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Above: Minnesota History Center in St. Paul. Photo: REBECCA ZENEFSKI

The Minnesota History Center in St. Paul welcomes back its first visitors today after being closed for months due to the pandemic.

The center’s special exhibitions “First Avenue: Stories of Minnesota’s Mainroom” and “Prince: Before the Rain,” have been extended to Jan. 3, 2021. All exhibits will reopen except for “Then Now Wow,” which is closed because of a COVID-friendly bathroom remodeling project. The café is open for to-go food only, and the center’s new hours are 10 a.m. – 4 p.m. Thurs.-Sat., and 11 a.m. – 4 p.m. on Sunday. Reserve tickets in advance at mnhs.org/historycenter.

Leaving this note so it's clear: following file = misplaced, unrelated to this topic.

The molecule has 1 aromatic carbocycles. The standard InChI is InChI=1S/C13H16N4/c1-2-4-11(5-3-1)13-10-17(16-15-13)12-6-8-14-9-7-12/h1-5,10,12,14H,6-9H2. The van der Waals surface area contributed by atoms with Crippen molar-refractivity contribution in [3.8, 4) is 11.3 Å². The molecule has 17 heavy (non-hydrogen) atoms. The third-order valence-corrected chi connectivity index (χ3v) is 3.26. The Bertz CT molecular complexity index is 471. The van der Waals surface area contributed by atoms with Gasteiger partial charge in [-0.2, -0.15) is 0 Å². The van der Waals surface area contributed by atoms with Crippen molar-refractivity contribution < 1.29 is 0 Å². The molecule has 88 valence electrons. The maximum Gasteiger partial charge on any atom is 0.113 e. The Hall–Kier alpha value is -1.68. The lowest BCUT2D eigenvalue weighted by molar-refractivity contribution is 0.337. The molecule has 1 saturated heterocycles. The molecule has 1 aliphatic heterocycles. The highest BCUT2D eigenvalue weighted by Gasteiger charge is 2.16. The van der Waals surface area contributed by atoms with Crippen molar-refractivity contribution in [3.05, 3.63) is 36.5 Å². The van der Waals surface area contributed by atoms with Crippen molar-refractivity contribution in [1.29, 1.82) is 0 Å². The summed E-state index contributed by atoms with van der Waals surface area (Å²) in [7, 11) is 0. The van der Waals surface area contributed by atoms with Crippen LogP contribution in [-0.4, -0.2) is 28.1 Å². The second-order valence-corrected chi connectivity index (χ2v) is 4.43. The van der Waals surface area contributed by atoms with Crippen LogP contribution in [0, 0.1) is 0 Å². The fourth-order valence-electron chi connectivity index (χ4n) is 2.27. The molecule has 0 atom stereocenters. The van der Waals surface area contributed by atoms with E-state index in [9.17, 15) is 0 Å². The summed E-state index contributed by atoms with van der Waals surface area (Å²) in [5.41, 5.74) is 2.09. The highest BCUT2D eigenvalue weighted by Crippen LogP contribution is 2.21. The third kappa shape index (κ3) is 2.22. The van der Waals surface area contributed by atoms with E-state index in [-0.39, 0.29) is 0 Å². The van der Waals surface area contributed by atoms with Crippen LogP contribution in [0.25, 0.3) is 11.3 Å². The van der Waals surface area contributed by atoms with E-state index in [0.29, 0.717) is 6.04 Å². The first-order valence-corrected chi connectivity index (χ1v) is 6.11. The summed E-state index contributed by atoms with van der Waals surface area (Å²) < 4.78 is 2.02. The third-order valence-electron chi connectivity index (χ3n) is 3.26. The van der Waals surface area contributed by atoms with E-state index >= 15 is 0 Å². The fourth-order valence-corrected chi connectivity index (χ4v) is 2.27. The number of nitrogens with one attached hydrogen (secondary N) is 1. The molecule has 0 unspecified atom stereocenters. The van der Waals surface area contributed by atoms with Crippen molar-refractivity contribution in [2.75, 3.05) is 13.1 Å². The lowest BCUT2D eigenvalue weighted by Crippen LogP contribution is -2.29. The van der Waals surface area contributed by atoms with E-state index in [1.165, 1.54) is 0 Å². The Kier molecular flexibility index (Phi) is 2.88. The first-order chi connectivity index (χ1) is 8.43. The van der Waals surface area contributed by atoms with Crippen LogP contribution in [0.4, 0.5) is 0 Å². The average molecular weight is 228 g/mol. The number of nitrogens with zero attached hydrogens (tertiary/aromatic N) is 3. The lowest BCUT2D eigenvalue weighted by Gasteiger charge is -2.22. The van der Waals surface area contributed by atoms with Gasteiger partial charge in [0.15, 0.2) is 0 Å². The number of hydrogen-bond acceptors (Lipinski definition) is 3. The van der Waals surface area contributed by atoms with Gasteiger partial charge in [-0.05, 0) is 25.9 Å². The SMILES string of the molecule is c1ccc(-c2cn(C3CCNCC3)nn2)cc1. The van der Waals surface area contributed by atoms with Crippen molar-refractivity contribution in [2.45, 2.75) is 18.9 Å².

The trading post at the Mille Lacs Indian Museum in Onamia, about 90 minutes north of the Twin Cities, will also reopen today.

The Minnesota Historical Society had a staff of nearly 600 full- and part-time employees, but in June the pandemic forced layoffs of 176 employees and furloughs without pay for another 139 positions. A spokesperson for the museum said that furloughed employees returned for the reopening.

The Minnesota Historical Society is still developing plans for the reopening of the Mill City Museum, Charles Lindbergh House and Museum, Minnehaha Depot, Gale Family Library, and other historical sites. They will likely remain closed through 2020. MNHS also plans to offer self-guided tours at the State Capitol when the state reopens the building.

Certain historical sites have already reopened, including the Lower Sioux Agency in Morton, Split Rock Lighthouse in Two Harbors, and Jeffers Petroglyphs in Comfrey.